Jim Naughten first came across the Herero tribe when he visited Namibia fifteen years ago. He fell in love with the country and its extraordinary inhabitants, and he was particularly spellbound the first time that he saw a Herero lady sashaying across the desert in her beautiful dress outside Swakopmund.
What interested him in particular was the history behind the dresses and how things can get frozen in time. Their antiquated clothing was introduced by the German settlers and has since become a vital part of Herero identity, despite a dreadful war waged by the colonisers that resulted in the death of 80% of the Herero tribe.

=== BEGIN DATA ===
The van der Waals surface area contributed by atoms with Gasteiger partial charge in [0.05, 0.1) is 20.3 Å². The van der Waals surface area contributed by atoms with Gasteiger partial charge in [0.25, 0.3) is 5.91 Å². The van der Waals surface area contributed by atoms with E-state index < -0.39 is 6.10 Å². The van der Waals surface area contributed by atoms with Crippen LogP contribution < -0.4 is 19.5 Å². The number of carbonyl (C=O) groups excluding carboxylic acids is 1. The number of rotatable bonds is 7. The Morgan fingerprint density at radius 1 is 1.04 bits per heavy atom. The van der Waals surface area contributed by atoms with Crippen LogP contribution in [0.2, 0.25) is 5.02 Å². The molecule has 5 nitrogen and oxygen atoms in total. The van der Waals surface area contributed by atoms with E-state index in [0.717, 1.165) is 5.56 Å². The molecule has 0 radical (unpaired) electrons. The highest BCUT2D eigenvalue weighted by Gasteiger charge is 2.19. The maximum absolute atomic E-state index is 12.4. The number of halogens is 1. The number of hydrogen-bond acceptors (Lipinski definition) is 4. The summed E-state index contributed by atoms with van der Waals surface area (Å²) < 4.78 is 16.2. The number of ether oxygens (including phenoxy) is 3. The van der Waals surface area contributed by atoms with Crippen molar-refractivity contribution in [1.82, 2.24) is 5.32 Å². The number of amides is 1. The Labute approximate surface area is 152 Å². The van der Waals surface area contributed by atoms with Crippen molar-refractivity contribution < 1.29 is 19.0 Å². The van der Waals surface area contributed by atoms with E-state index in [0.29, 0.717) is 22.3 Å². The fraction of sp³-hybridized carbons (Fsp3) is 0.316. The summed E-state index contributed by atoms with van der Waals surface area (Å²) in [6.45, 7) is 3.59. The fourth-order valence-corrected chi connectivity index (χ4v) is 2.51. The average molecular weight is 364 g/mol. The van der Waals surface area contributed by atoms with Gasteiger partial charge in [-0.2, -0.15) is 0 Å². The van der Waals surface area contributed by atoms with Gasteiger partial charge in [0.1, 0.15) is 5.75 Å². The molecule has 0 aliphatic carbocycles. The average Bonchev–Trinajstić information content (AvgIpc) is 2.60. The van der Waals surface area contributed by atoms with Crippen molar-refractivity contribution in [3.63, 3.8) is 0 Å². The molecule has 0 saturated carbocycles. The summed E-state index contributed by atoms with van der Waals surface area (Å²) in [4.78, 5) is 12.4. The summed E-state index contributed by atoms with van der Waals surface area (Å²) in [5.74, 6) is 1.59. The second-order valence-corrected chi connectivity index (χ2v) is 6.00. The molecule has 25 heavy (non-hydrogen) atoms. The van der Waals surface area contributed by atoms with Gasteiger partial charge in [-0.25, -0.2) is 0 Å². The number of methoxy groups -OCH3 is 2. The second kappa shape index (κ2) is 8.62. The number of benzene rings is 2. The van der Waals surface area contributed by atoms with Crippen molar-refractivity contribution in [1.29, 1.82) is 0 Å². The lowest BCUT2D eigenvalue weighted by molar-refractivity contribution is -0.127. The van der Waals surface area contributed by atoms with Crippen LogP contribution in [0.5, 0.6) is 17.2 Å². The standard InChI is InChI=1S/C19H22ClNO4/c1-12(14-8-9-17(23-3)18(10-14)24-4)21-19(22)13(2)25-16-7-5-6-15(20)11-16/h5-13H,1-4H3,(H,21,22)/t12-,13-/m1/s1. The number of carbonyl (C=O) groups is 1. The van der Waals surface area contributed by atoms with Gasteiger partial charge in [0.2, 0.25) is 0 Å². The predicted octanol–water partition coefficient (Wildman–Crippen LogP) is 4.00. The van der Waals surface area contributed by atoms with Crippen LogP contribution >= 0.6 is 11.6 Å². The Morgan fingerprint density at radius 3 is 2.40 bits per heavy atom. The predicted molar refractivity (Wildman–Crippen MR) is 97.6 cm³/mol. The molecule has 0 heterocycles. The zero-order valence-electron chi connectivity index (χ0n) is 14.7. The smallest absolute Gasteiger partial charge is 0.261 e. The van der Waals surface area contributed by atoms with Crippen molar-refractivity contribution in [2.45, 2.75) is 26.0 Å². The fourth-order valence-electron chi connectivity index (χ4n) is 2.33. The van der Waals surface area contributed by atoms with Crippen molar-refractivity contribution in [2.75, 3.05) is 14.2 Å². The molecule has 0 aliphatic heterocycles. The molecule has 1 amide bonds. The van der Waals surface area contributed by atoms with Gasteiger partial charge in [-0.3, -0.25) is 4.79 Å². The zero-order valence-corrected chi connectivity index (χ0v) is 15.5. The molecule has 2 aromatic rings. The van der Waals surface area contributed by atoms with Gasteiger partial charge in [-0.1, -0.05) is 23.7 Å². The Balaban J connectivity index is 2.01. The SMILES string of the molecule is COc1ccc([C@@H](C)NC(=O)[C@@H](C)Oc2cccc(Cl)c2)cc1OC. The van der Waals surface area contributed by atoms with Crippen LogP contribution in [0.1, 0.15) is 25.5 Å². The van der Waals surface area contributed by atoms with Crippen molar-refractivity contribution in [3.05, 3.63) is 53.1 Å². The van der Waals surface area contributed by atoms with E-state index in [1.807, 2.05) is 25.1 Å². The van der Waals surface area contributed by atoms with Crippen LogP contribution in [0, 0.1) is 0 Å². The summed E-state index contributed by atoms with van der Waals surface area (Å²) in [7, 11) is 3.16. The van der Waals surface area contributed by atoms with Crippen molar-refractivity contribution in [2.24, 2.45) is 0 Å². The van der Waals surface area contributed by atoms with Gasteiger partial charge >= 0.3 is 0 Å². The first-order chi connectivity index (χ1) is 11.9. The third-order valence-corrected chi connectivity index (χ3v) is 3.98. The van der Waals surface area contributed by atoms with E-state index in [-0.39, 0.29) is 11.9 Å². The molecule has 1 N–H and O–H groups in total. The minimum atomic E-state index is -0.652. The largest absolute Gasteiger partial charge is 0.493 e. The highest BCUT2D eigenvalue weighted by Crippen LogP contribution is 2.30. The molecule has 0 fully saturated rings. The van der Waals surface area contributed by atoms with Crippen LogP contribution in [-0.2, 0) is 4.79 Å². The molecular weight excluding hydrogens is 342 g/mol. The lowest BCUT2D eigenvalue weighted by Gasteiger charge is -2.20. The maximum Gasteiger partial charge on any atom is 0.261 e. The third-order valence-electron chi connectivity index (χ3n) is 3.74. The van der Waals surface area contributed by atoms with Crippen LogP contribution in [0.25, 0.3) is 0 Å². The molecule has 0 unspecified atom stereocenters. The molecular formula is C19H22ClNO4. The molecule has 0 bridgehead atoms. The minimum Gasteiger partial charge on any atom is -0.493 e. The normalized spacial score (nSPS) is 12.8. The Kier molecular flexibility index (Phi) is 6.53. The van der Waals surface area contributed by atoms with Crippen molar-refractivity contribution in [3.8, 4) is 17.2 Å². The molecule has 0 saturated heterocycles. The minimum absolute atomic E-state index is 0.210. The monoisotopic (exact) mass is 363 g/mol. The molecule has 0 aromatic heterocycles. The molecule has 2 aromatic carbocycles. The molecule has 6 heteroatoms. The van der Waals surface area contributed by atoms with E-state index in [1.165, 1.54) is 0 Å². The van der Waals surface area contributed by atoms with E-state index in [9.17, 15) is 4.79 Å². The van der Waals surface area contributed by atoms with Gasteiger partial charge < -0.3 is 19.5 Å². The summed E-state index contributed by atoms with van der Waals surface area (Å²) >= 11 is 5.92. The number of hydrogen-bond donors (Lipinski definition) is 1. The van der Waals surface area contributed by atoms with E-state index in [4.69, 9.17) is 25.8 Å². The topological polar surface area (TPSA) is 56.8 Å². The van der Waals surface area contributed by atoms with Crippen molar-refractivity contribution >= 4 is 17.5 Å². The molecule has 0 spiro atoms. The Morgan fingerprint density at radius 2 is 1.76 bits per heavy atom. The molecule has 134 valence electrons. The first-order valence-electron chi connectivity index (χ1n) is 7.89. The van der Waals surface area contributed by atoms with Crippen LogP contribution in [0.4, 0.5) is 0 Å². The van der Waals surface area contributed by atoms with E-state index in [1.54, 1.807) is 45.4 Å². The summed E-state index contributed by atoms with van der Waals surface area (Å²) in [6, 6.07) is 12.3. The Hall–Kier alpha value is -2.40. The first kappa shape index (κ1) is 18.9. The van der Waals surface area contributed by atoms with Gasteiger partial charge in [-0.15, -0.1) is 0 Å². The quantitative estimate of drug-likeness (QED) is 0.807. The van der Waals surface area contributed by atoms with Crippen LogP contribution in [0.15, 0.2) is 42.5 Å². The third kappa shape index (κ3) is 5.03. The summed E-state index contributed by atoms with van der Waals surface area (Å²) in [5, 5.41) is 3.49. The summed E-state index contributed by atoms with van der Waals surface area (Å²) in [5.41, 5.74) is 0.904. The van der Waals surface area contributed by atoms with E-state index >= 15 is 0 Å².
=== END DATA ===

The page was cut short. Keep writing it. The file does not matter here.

Jim sees the dresses and Herero costume as important symbols of defiance, survival and cultural identity. In this photoshoot, he was lucky enough to work with a Herero tour guide company, which backed the financing for the project. All the people photographed also received fees, and the crew brought supplies, such as maize, coffee, sugar, to the villages where they stayed.
Jim had the chance to get to know the people and their culture very well during his three-and-a-half month stay in their villages, and the response to his work from the Herero community has been very positive.
In the above photo, two women from the Otjigrine section of the Otruppe march alongside women from a different group in military dresses that are worn at ceremonies such as Herero Day to commemorate Herero chiefs of the past. To enjoy some of the fantastic photography from Naughten's Herero series, just click the 'Next' button above each image.
Find out more about Jim Naughten on the last page of the gallery.